Trade war, initiated.
Way back in January 2018, United States President Donald Trump worked tariffs into place on – oddly enough – solar panels and washing machines; the tariffs weren’t on China, or any other country, in particular – rather, they were on all imports of washing machines and solar panels. The initial 1.2 million washers brought into the United States would be taxed an additional 20 percent, with the remaining however-many-washing-machines being taxed 50 percent until some time in January 2020.
All solar panels would begin being taxed at an additional rate of 30 percent, the rate declining over the years until January 2022 rolls around.
Roughly one month ago, the Trump administration placed tariffs on all steel and aluminum coming into the country from literally anywhere else on planet Earth other than the contiguous 48, Alaska, and Hawaii, to the tune of 25% and 10%, respectively.
Shortly after, the United States levied another round of tariffs into action, with the United States Trade Representative slapping roughly $50 billion in tariffs onto virtually all consumers goods, alongside various other products. Trump made it clear that these tariffs were being enacted because recent Chinese tradition dictated American businesspeople would be required to fork over their intellectual property in order to conduct business with Chinese businesspeople, a custom that many Americans obliged to due to the dramatically lowered costs of business that came with outsourcing jobs to China.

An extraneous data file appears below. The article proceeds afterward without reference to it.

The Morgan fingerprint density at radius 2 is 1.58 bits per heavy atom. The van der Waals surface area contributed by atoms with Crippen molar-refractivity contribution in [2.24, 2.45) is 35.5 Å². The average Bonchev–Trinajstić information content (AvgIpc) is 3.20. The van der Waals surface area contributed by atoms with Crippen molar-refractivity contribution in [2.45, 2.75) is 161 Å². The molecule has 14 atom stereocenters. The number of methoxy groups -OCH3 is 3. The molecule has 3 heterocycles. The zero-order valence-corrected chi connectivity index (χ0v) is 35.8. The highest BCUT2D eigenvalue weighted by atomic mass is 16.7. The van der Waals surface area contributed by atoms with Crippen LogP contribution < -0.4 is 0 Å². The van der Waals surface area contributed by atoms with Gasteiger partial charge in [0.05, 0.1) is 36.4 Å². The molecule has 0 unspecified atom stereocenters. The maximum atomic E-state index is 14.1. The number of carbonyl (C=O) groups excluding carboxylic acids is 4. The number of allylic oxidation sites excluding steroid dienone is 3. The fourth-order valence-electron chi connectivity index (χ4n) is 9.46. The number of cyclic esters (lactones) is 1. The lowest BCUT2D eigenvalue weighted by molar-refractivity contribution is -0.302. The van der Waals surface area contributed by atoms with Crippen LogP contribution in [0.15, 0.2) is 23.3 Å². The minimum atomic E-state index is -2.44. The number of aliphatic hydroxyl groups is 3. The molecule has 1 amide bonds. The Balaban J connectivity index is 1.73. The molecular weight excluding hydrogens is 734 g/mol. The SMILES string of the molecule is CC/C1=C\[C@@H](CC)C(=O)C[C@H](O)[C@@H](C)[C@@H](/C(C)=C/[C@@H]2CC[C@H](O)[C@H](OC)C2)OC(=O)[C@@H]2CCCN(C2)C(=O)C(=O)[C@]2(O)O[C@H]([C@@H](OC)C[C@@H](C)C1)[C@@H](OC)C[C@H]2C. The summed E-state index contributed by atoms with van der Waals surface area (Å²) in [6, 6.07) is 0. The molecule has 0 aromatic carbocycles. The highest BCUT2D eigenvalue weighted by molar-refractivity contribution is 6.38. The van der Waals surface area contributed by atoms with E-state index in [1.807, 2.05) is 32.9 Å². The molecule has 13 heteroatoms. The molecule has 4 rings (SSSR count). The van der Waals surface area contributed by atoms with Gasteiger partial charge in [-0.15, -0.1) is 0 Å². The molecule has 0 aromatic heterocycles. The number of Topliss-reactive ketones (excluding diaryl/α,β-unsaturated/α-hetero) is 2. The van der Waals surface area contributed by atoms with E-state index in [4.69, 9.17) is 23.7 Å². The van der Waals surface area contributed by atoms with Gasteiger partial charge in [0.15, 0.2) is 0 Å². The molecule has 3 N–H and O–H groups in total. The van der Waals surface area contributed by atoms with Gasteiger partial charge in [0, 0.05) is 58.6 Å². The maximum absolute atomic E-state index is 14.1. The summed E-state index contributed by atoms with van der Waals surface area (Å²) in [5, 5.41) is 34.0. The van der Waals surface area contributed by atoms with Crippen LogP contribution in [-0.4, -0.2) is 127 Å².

Just two days ago, on Monday, April 2, 2018, Chinese tariffs went into effect on roughly 128 different types of United States finished goods, with eight of those 128 receiving a 25% tariff, while the rest feature a tariff of 15 percent.
Yesterday, on Tuesday, April 3, 2018, the USTR – United States Trade Representative – came out with a list of roughly 1,300 Chinese products that levies would soon be imposed on.
In response, China’s ambassador to the United States said to CNBC that the country would “very soon” take appropriate measures against the import of United States goods into its country. Ambassador Cui Tiankai shared the China would enter the “dispute settlement mechanism” outlined by the World Trade Organization to “fight back” against the excessive tariffs already enacted and those slated to be enacted against the United States.
Economists across the United States don’t see any benefit to the United States of such tariffs, which won’t help either the U.S. or China out.